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"this election inow or." did y hear mr. trumat one poinwent to add language about targeting thoswho to place -- part in the rights --riots? ms. hutchinson: i did hear that. >> said he was instructed not to include? who said that? ms. hutchinson: -- they said they did not think that was a good idea to include that. they encouraged him. >> is, did rudy giuliani ever suggest that he was interested in receiving a presidential pardon related to january 6? ms. hutchinson: he did. p. cheney: did white house
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chieof sta mark meadows indicated that he was interested in reiving presidential pardon related to nuary ms. hutchinson: yes ma'am. rep. cheney: thank you. i yelled back. --yeild back. rep. thompson: wants to thank my witness. -- i want to thank my witness. objection, memrs wil be permitted 10 business ys to submit statements on the record, including opening remarks and additional questions to the witness. without objection, the chair recognizes the vice chair recognizes the vice chair for a closing statement. rep. cheney: also begin by thanking ms. hutchison for her testimony today. we are all in her death. our nation -- is preserved by those in their all caps --oaths.
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i once all americans to know that what ms. tchison has do today is not easy. the easy course is too hh from the otlight -- to hide from the spotlight and to deny what happened. that brings me to a different topic. while our committee has seen many witnesses, including many republicans testify fully and forthrhtly, this has not been true of every witness. we have received evidence of one particular practice that raises significant concern. our committee commonly asks witness is connected to mr. trump's administration or campaign, whether they have been contacted by any of their former colleagues or anyone else who attempted to influence or impact their testimony.
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thout identifying any of the individuals involved, let me show you a couple examples of answers we seek to this question. first, here is how one witness described paul krause -- phone calls from people interested in the witnesses testimony. " but they said to me is as long as i am a team player, i am on the right team. am ptecting what i need to protect. i will continueo stay in good graces in trump's role and they have reminded me that trump's reads -- trump reads transcripts and keep that in mind." here is a another sample. this is a call received by one of our witnesses. " the person let me know you have your deposition tomorrow.
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heants me to let you kno tha they are thinking about you and he knows that youre loyal and you ll do the right thing. i think most americansnow that inuencing witnees to testif falsely raise concerns. i yield back. rep. thompson: the gentlewoman deals back. ms. hutchison, thank you for doing your patriotic duty helping the american people getting a plea -- complete understanding of january 6. thank you for your courage in testifying here today. you have gratitude of this committee and the country. i know it was not easy to sit he today and ansr the questions but after hearing testimy in a candor and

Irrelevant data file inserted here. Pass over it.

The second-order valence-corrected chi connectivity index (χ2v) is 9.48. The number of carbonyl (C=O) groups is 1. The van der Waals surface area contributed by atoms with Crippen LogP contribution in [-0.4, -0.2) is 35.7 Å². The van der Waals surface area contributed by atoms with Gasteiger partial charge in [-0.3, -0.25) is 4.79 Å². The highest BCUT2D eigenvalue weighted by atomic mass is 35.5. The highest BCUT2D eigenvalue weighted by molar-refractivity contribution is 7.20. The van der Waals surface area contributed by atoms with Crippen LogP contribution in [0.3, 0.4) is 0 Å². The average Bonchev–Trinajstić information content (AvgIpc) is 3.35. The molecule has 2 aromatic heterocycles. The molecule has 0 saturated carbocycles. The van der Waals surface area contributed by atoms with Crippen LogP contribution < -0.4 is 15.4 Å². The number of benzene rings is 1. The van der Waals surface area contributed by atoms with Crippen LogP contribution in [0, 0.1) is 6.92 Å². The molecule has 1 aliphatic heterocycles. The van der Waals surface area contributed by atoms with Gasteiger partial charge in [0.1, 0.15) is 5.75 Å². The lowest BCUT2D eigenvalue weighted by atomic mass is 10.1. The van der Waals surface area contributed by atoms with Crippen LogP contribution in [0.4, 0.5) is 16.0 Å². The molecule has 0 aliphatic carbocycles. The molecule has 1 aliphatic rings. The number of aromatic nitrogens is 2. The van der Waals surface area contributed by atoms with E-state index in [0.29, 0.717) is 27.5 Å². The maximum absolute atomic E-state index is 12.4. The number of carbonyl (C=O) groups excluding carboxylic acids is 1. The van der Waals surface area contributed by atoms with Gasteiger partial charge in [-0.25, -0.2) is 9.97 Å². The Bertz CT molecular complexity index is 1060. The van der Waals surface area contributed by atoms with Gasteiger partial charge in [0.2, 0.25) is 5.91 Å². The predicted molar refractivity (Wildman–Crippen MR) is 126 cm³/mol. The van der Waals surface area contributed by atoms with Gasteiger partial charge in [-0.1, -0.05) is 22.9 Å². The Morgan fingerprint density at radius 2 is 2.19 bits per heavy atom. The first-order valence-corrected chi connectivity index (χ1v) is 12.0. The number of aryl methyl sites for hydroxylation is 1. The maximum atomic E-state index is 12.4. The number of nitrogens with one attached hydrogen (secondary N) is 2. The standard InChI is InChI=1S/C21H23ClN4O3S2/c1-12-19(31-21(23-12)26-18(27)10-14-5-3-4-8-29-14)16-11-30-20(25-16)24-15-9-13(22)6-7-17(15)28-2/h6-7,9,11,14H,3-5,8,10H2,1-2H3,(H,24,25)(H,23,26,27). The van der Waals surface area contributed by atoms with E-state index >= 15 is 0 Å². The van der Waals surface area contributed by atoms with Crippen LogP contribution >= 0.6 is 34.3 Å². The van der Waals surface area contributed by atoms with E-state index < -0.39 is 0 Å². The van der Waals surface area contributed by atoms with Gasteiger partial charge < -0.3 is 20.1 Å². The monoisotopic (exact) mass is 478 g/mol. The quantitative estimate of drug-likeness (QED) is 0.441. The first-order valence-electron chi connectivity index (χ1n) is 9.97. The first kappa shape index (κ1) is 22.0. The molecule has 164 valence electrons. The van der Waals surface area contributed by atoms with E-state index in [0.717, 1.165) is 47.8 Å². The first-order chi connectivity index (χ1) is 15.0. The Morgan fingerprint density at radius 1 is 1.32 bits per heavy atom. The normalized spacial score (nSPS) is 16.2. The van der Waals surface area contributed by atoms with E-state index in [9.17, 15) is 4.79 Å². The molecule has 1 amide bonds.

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detail, i wanto speak to the witness who have been out lives in -- outliers in our investigation. the small number that have divided us all right those whose memories have failed them again and again on the most important detas and to tho who fear daldrump a his enablers because of this urageo woman and others like her, your attempto hidthe true -- truth will fail. and to the rule of witnesses, if you heard this testimony today and you remember things you could previously recall, or there is some details you would like to clarify, or you discover some courage you had hidden away, our doors remain open. the celeste community -- the
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select committee will reconvene as we continue to relay findings. their chest -- the chair asked people to remain seated as the capitol police escorts the witness out of the world. wiout objection, the committee is adjourned.
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>> the committee has announced there will be more hearings in july.
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we will be showing this again in its entirety's night at 8:00 p.m. eastern right here on c-span. tomorrow night, representative liz cheney will be speaking at the regular library. that is expected to get underway at 9:00 p.m. eastern. you can also watch on our free mobile app or online. today's january 6 committee hearing an all c-span programming is broht to you as a public servi by the cable industry and these cable companies. >> there are a lot of places to get political information, but only as c-span do you get it straight from the source. no matter where you're from or where you stand on the issues, c-span is america's network. unfiltered, biased, word for